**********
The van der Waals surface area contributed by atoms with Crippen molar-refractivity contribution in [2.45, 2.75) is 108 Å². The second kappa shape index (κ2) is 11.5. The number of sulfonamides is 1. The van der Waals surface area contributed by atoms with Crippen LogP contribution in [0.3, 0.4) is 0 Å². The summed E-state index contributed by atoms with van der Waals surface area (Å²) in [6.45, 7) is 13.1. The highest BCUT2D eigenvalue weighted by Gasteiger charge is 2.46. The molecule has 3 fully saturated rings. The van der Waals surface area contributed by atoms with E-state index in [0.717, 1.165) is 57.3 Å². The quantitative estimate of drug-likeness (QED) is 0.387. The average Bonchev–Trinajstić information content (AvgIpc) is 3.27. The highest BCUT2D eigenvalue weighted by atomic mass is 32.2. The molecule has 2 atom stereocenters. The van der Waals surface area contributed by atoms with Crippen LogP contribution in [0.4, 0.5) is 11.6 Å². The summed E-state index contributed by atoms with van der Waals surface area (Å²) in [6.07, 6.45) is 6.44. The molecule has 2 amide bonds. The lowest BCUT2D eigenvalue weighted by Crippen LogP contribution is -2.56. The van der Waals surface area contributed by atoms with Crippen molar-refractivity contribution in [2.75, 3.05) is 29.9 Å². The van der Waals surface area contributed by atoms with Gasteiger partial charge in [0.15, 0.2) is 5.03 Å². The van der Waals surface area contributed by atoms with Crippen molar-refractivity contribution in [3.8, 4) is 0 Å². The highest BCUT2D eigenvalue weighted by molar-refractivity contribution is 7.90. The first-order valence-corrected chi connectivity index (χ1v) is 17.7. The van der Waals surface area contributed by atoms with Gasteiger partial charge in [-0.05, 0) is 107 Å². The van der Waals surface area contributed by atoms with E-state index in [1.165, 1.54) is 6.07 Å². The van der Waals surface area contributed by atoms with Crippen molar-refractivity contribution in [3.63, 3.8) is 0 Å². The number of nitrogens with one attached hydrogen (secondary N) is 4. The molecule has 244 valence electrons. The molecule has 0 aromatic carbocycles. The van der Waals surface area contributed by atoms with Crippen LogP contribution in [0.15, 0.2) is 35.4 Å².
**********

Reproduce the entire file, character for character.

The van der Waals surface area contributed by atoms with Crippen molar-refractivity contribution in [2.45, 2.75) is 108 Å². The second kappa shape index (κ2) is 11.5. The number of sulfonamides is 1. The van der Waals surface area contributed by atoms with Crippen LogP contribution in [0.3, 0.4) is 0 Å². The summed E-state index contributed by atoms with van der Waals surface area (Å²) in [6.45, 7) is 13.1. The highest BCUT2D eigenvalue weighted by Gasteiger charge is 2.46. The molecule has 3 fully saturated rings. The van der Waals surface area contributed by atoms with E-state index in [0.717, 1.165) is 57.3 Å². The quantitative estimate of drug-likeness (QED) is 0.387. The average Bonchev–Trinajstić information content (AvgIpc) is 3.27. The highest BCUT2D eigenvalue weighted by atomic mass is 32.2. The molecule has 2 atom stereocenters. The van der Waals surface area contributed by atoms with Crippen LogP contribution in [0.4, 0.5) is 11.6 Å². The summed E-state index contributed by atoms with van der Waals surface area (Å²) in [6.07, 6.45) is 6.44. The molecule has 2 amide bonds. The lowest BCUT2D eigenvalue weighted by Crippen LogP contribution is -2.56. The van der Waals surface area contributed by atoms with Crippen molar-refractivity contribution in [2.75, 3.05) is 29.9 Å². The van der Waals surface area contributed by atoms with Gasteiger partial charge in [0.15, 0.2) is 5.03 Å². The van der Waals surface area contributed by atoms with Crippen molar-refractivity contribution in [3.8, 4) is 0 Å². The highest BCUT2D eigenvalue weighted by molar-refractivity contribution is 7.90. The first-order valence-corrected chi connectivity index (χ1v) is 17.7. The van der Waals surface area contributed by atoms with Gasteiger partial charge in [-0.05, 0) is 107 Å². The van der Waals surface area contributed by atoms with E-state index in [1.165, 1.54) is 6.07 Å². The van der Waals surface area contributed by atoms with Crippen molar-refractivity contribution in [3.63, 3.8) is 0 Å². The number of nitrogens with one attached hydrogen (secondary N) is 4. The molecule has 244 valence electrons. The molecule has 0 aromatic carbocycles. The van der Waals surface area contributed by atoms with Crippen LogP contribution in [0.15, 0.2) is 35.4 Å².